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Primary care
Content analysis of clinical questions from Australian general practice which are prioritised for answering: identifying common question types and perceived knowledge gaps
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  • Published on:
    The utility of Medicines Information services in addressing GPs' specific information needs
    • Felicity Prior, Medicines Information pharmacist Calvary Mater Newcastle hospital

    Muscat et al1 report on their evidence-based information or ‘literature searching’ service supporting clinicians to answer their clinical questions. They found that treatment-related enquiries were one of the most common categories of clinical questions from a group of General Practitioners (GPs) from five practices in NSW and QLD, Australia. Medications are included in the classification systems used by the group. In particular the taxonomy of generic clinical questions includes at least seven codes specifically incorporating drug-related issues such as timing (code 2.1.1.3), indications (code 2.1.2.1* and 2.1.2.2), safety (code 2.1.3.3), adverse drug reactions (codes 2.1.3.1 and 2.1.3.2) and drug interactions (code 2.1.4.1).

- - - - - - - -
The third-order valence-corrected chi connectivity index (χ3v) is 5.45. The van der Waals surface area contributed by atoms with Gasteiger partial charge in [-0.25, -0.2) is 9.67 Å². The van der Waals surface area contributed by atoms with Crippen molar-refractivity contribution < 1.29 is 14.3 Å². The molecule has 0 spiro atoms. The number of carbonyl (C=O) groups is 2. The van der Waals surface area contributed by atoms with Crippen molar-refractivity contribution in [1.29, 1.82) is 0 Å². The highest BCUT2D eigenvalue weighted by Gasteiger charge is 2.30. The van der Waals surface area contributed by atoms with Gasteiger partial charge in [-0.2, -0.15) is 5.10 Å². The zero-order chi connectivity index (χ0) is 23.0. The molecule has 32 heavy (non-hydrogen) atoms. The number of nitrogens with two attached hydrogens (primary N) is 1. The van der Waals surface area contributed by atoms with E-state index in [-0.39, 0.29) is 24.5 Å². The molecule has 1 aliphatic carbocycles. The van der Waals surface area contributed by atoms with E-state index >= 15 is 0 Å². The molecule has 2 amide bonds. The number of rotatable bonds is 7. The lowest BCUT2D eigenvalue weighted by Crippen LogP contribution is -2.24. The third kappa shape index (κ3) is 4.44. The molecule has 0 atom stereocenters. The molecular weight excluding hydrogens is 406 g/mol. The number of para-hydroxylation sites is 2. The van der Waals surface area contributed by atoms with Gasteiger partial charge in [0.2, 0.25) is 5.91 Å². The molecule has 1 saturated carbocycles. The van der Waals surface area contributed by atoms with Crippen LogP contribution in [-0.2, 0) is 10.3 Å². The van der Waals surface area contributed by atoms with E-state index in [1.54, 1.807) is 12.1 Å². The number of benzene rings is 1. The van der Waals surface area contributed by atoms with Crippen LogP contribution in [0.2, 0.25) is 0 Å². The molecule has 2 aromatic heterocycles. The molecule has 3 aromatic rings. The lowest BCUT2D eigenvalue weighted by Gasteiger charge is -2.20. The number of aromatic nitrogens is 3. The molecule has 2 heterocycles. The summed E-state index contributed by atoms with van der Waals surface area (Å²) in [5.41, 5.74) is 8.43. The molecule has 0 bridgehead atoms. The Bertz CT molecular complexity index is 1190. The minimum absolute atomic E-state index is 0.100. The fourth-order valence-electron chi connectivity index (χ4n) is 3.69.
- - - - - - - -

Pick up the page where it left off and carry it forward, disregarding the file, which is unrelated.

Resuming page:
Medicines Information (MI) services also support clinicians in providing effective patient care and optimising therapeutic strategies in a timely manner. The National Prescribing Service funded Therapeutic Advice and Information Service (TAIS) operated in Australia from 2000 to 20102. It was a telephone-based service provided by a consortium of hospital-based medicines information services and handled over 6 000 enquiries annually from community based healthcare professionals across Australia. One third of enquiries were from GPs. Requests for advice regarding medication safety issues such as adverse drug reactions, drug interactions, dosing or administration and pregnancy or lactation were among the most common, supporting the findings of Musc...

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    Conflict of Interest:
    None declared.